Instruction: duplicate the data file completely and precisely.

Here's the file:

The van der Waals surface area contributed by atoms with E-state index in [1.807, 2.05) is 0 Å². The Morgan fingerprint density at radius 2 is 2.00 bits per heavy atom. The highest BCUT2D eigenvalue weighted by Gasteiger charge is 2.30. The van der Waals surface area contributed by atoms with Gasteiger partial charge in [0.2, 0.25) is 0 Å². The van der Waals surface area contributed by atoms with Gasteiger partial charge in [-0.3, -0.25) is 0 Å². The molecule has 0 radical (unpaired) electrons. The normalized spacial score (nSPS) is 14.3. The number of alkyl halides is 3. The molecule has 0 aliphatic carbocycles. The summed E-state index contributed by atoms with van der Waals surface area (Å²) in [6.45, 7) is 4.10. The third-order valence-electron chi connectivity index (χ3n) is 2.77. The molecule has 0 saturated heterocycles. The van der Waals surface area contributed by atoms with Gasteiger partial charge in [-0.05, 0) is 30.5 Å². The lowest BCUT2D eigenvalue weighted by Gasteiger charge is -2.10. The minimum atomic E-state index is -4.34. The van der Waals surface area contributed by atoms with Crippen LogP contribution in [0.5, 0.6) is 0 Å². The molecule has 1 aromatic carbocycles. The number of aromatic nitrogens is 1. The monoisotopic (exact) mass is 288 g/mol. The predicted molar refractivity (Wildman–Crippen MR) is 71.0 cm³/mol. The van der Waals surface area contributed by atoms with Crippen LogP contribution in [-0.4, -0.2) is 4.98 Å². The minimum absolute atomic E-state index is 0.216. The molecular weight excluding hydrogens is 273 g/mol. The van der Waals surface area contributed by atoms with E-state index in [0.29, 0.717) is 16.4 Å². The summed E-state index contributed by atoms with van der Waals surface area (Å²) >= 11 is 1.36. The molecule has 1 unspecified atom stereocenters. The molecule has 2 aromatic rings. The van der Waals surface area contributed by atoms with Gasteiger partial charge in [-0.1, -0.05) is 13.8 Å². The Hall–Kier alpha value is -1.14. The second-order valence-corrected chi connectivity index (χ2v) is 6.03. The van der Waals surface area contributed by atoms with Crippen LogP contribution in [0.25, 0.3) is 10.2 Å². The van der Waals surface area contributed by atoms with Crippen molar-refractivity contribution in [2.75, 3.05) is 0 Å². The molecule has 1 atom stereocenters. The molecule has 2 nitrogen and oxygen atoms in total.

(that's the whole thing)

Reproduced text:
The van der Waals surface area contributed by atoms with E-state index in [1.807, 2.05) is 0 Å². The Morgan fingerprint density at radius 2 is 2.00 bits per heavy atom. The highest BCUT2D eigenvalue weighted by Gasteiger charge is 2.30. The van der Waals surface area contributed by atoms with Gasteiger partial charge in [0.2, 0.25) is 0 Å². The van der Waals surface area contributed by atoms with Gasteiger partial charge in [-0.3, -0.25) is 0 Å². The molecule has 0 radical (unpaired) electrons. The normalized spacial score (nSPS) is 14.3. The number of alkyl halides is 3. The molecule has 0 aliphatic carbocycles. The summed E-state index contributed by atoms with van der Waals surface area (Å²) in [6.45, 7) is 4.10. The third-order valence-electron chi connectivity index (χ3n) is 2.77. The molecule has 0 saturated heterocycles. The van der Waals surface area contributed by atoms with Gasteiger partial charge in [-0.05, 0) is 30.5 Å². The lowest BCUT2D eigenvalue weighted by Gasteiger charge is -2.10. The minimum atomic E-state index is -4.34. The van der Waals surface area contributed by atoms with Crippen LogP contribution in [0.5, 0.6) is 0 Å². The molecule has 1 aromatic carbocycles. The number of aromatic nitrogens is 1. The monoisotopic (exact) mass is 288 g/mol. The predicted molar refractivity (Wildman–Crippen MR) is 71.0 cm³/mol. The van der Waals surface area contributed by atoms with Crippen LogP contribution in [-0.4, -0.2) is 4.98 Å². The minimum absolute atomic E-state index is 0.216. The molecular weight excluding hydrogens is 273 g/mol. The van der Waals surface area contributed by atoms with E-state index in [0.29, 0.717) is 16.4 Å². The summed E-state index contributed by atoms with van der Waals surface area (Å²) >= 11 is 1.36. The molecule has 1 unspecified atom stereocenters. The molecule has 2 aromatic rings. The van der Waals surface area contributed by atoms with Gasteiger partial charge in [-0.1, -0.05) is 13.8 Å². The Hall–Kier alpha value is -1.14. The second-order valence-corrected chi connectivity index (χ2v) is 6.03. The van der Waals surface area contributed by atoms with Crippen LogP contribution in [0.25, 0.3) is 10.2 Å². The van der Waals surface area contributed by atoms with Crippen molar-refractivity contribution in [2.75, 3.05) is 0 Å². The molecule has 1 atom stereocenters. The molecule has 2 nitrogen and oxygen atoms in total.